By the early 19th century, the library-living room had become an essential element of the country house. John Martin Robinson looks at the development of this space and the wild enthusiasm for books that encouraged it.
The library was — together with the drawing room and dining room — one of the three principal living interiors in the English Regency country house. It was an informal room, comfortably furnished and suited for the entertainment of a house party. For its owner, it provided occupation for a wet-weather day, not only reading or writing, but rearranging and cataloguing books, browsing and looking at prints, drawings, medals and coins.
In many of these particulars, the library as a living room was an important innovation. As Mark Purcell demonstrates in his ground-breaking history The Country House Library (2017), during the 17th and early 18th centuries, collections of books were often kept in small, private spaces, set apart as at Ham or Dunham Massey. At Arundel or Norfolk House in the first quarter of the 18th century, the libraries adjoined the secluded apartment of the private chaplain of the Duke of Norfolk, not the drawing rooms.
From the 1730s, however, book rooms became steadily more prominent, with examples such as William Kent’s library, planned as the centrepiece of the family wing at Holkham, or Lord Harley’s large library on the piano nobile at Wimpole; both those houses, of course, belonged to serious book collectors. During the later 18th century, in the houses of Adam and Wyatt, libraries became rooms of real architectural pretension. At Syon and Heveningham, they opened straight off the drawing rooms as principal sitting and entertaining spaces and, at Althorp and Woburn, Henry Holland made the libraries the biggest and finest sitting rooms in the house.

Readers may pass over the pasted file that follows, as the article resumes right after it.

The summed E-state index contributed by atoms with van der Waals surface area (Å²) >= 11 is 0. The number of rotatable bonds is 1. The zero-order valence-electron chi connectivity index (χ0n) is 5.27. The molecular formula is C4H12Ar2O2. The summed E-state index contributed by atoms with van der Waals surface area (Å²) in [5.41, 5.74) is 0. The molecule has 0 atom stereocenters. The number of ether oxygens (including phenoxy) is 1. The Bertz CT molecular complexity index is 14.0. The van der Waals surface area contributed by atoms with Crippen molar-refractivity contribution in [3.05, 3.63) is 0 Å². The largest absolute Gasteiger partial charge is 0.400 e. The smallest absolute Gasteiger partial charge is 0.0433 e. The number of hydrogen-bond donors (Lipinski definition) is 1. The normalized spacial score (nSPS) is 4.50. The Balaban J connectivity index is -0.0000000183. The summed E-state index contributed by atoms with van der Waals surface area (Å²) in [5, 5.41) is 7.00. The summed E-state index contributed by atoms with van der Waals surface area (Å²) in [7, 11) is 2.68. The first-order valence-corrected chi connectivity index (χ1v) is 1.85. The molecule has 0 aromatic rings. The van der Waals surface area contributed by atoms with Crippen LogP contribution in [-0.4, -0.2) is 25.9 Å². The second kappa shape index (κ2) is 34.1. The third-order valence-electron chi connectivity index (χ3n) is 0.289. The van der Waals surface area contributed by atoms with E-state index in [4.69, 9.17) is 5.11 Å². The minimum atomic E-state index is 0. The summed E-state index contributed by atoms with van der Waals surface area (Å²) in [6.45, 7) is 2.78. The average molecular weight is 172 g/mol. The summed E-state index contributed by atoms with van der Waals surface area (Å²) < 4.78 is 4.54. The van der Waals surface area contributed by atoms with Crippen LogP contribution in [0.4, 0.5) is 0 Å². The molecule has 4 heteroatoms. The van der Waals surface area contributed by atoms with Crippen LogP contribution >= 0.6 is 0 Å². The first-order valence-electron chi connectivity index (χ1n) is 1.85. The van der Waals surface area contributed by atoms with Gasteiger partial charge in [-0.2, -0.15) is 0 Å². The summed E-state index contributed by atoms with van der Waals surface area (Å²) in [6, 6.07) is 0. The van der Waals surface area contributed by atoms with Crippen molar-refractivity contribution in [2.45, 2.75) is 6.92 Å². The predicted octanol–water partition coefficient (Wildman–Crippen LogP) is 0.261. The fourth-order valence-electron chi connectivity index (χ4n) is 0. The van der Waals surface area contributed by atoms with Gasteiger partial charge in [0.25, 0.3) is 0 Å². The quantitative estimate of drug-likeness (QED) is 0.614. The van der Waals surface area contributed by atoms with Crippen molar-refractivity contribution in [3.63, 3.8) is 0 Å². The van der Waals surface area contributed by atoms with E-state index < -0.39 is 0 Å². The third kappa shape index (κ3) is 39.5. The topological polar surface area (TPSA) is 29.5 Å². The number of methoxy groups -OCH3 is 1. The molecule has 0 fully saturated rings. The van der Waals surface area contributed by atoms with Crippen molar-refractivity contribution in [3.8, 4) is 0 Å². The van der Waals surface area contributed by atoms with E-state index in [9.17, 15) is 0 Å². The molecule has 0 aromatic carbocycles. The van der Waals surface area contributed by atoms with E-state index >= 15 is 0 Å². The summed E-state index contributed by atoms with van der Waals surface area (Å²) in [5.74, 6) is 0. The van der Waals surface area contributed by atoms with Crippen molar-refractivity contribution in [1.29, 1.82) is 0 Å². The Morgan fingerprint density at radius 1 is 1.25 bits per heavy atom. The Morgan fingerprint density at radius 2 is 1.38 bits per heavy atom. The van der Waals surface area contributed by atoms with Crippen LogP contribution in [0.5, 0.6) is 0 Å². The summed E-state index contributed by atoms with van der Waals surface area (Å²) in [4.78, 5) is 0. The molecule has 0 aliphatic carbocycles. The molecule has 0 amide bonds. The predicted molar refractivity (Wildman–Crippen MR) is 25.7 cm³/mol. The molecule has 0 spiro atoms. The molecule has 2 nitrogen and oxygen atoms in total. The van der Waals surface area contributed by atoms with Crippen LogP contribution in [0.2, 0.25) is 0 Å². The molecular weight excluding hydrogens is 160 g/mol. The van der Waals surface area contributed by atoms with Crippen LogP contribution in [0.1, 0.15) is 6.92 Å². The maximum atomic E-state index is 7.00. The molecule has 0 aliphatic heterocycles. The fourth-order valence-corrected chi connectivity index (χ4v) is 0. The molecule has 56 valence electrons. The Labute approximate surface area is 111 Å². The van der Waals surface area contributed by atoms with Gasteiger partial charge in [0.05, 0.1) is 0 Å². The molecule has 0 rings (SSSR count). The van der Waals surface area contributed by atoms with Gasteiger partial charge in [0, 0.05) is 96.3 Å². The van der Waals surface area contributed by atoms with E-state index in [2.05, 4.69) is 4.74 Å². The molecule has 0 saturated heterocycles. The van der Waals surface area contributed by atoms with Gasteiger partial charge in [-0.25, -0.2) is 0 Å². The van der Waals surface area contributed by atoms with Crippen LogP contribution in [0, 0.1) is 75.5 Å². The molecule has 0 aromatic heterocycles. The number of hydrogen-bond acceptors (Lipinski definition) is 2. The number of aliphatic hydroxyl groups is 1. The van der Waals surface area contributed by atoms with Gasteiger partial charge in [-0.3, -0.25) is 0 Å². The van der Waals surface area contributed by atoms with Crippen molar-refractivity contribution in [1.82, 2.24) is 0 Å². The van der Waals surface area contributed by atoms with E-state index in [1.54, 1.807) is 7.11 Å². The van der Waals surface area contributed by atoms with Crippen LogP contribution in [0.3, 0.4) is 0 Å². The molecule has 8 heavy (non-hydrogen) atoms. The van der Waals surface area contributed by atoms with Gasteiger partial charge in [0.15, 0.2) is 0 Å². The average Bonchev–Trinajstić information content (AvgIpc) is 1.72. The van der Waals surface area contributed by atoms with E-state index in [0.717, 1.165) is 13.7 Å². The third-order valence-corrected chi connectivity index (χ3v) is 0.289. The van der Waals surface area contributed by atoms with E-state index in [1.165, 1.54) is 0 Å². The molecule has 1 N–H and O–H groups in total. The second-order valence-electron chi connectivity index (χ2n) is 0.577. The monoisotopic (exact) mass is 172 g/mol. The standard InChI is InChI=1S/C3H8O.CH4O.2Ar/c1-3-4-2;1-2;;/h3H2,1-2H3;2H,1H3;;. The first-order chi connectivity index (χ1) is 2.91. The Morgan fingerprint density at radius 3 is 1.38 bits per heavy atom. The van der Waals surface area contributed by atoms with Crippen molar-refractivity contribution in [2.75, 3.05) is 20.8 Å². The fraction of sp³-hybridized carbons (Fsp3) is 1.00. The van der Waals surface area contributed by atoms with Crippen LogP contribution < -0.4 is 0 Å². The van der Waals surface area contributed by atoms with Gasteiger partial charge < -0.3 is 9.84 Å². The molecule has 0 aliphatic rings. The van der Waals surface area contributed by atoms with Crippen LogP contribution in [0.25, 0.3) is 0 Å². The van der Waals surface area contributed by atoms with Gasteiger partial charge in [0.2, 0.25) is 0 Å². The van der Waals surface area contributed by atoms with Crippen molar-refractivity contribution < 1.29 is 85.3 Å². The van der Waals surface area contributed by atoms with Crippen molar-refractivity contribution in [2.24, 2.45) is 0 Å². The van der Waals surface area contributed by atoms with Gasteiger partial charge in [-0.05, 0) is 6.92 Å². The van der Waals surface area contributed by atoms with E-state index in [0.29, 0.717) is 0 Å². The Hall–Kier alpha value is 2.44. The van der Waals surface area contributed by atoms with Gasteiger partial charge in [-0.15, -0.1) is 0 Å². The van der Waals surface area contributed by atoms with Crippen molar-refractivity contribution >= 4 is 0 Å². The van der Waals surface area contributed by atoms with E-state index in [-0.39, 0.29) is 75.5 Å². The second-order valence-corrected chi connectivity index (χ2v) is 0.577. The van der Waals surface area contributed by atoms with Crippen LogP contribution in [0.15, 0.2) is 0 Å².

In this period, libraries also came to be distinctively furnished for comfort and for educated pastimes. They contained writing tables, sofa tables, reading tables, folio cabinets, bookstands, games tables and circular central tables on which to display folio books and albums of prints and engravings. They also sported a varied range of upholstered seat furniture — sofas, couches, armchairs, library chairs, ottomans — which were often arranged informally in freestanding groups in the middle of the room or around the fireplace, rather than placed formally along the walls, as had been the practice earlier.
The freestanding Grecian couch was a Regency invention and a very popular one to judge from contemporary descriptions of house parties, where at least one of the guests was always to be found lolling on one after dinner.
Foreign visitors to England were intrigued by the sybaritic seat furniture in English houses, especially in libraries, and of London clubs, such as The Athenaeum. Prince Pückler-Muskau in the 1820s thought the art of comfortable seating had been developed in early-19th-century England to a higher degree than in any other place or any other age. He was especially taken by the moveable armrests on library chairs, designed to support books, and the scatter of footstools that allowed a reader to recline and stretch out in a deep, cosy chair and nod off over a volume.